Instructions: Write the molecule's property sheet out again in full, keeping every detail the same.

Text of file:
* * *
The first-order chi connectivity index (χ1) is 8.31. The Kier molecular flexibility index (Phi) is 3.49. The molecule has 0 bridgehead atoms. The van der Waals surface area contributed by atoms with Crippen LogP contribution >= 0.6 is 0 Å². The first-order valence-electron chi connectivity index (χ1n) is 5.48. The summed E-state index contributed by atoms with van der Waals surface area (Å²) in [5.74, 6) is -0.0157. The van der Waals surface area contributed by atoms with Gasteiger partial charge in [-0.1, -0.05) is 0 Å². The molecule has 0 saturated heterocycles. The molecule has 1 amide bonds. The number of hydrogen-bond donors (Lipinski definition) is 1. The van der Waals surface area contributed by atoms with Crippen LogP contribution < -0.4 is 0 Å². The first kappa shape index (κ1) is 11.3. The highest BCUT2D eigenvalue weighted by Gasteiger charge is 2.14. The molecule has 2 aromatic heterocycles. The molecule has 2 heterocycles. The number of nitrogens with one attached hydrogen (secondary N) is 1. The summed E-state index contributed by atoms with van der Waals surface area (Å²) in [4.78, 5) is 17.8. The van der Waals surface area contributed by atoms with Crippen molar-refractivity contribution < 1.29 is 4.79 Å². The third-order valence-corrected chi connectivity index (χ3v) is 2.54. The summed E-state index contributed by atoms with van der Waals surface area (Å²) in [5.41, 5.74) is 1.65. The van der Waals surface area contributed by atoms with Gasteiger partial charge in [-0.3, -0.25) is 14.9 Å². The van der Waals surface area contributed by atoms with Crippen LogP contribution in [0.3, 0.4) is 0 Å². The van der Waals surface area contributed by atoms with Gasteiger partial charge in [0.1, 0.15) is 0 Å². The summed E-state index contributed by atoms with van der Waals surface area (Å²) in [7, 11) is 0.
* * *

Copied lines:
The first-order chi connectivity index (χ1) is 8.31. The Kier molecular flexibility index (Phi) is 3.49. The molecule has 0 bridgehead atoms. The van der Waals surface area contributed by atoms with Crippen LogP contribution >= 0.6 is 0 Å². The first-order valence-electron chi connectivity index (χ1n) is 5.48. The summed E-state index contributed by atoms with van der Waals surface area (Å²) in [5.74, 6) is -0.0157. The van der Waals surface area contributed by atoms with Gasteiger partial charge in [-0.1, -0.05) is 0 Å². The molecule has 0 saturated heterocycles. The molecule has 1 amide bonds. The number of hydrogen-bond donors (Lipinski definition) is 1. The van der Waals surface area contributed by atoms with Crippen LogP contribution < -0.4 is 0 Å². The first kappa shape index (κ1) is 11.3. The highest BCUT2D eigenvalue weighted by Gasteiger charge is 2.14. The molecule has 2 aromatic heterocycles. The molecule has 2 heterocycles. The number of nitrogens with one attached hydrogen (secondary N) is 1. The summed E-state index contributed by atoms with van der Waals surface area (Å²) in [4.78, 5) is 17.8. The van der Waals surface area contributed by atoms with Crippen molar-refractivity contribution < 1.29 is 4.79 Å². The third-order valence-corrected chi connectivity index (χ3v) is 2.54. The summed E-state index contributed by atoms with van der Waals surface area (Å²) in [5.41, 5.74) is 1.65. The van der Waals surface area contributed by atoms with Gasteiger partial charge in [-0.3, -0.25) is 14.9 Å². The van der Waals surface area contributed by atoms with Crippen LogP contribution in [0.3, 0.4) is 0 Å². The van der Waals surface area contributed by atoms with Gasteiger partial charge in [0.1, 0.15) is 0 Å². The summed E-state index contributed by atoms with van der Waals surface area (Å²) in [7, 11) is 0.